The first Okmeidan was established in Edirne, the second capital city of the empire prior to Istanbul. It’s followed by numerous others and the most famous one was the Istanbul Okmeidan, founded by Sultan Mehmed II, just after he conquered the city. The property was bought by the Sultan himself from the owners in a price that was twice of its cost. The Sultan gifted this place to archers, made them build the “tekye-i rumât” (lit. “tekke of shooters”) on it. The expanses of this archery resort was being reimbursed by foundations. The tekke was respected as a holy place and protected by law.
It’s worth to note that systematic para-martial archery training was being given long before the firearms gained prominance on the battle field. Flight shooting, the less war-related discipline, has always been popular although its popularity increased after the development of firearms in 17th century.
Among the archery disciplines the two major ones were target shooting and flight shooting. The target archery can also be subclassified into three categories: puta shooting, darb (piercing) and horseback shooting.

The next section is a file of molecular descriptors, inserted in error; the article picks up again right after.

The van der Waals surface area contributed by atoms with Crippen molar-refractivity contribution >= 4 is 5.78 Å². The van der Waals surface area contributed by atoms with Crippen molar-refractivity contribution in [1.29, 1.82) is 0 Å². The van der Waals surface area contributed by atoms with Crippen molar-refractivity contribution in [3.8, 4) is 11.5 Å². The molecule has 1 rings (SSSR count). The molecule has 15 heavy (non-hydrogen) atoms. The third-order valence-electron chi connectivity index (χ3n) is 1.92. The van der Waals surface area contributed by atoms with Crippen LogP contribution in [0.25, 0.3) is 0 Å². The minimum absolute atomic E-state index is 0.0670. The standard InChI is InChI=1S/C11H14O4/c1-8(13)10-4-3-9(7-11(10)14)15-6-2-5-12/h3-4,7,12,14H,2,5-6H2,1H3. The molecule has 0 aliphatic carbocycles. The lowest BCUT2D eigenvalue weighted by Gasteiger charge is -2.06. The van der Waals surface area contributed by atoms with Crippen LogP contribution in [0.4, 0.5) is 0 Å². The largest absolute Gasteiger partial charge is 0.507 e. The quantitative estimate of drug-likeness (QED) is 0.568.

Puta shooting was shooting arrows to specific leather targets called “puta”, from 165 to 250 m distance. Puta was a pear-shaped, flat leather pillow filled with cotton seed and sawdust. There were colored signs serving as a bull’s eye on the face and little bells were attached on the skirt to provide a sound signal of the hitting arrow.A sample in the collection of Military Museum in Istanbul reveals the puta’s size: 107 cm X 77 cm.
That distance is supposed to be the optimal distance in which the archers made aimed shots at the enemy. Sometimes large baskets were used for the same purpose and were called “puta basket”. Smaller stationary and “hand-held putas” were used as well but shot from closer distances.
Picture 2:Sultan Selim I (1512-1520) pratising on a hand-held puta or “ayna” (Hünernâme, 16th cent. Library of Topkapı Palace Museum).
Another variation of target archery practice was called “darb” and was based on piercing hard objects. It was a war-related practice for acquiring the skill to pierce the armour of the enemy. The armour piercing capability of the composite bow has always been discussed, especially if it comes to the plate armours of late medieval and early modern times. Euro-centric historiography has always had the tendency of highlighting the military success of English Longbow in Hundred Years Wars. The military success of the step civilizations with the composite bow has somehow been ignored while their defeats were exaggerated.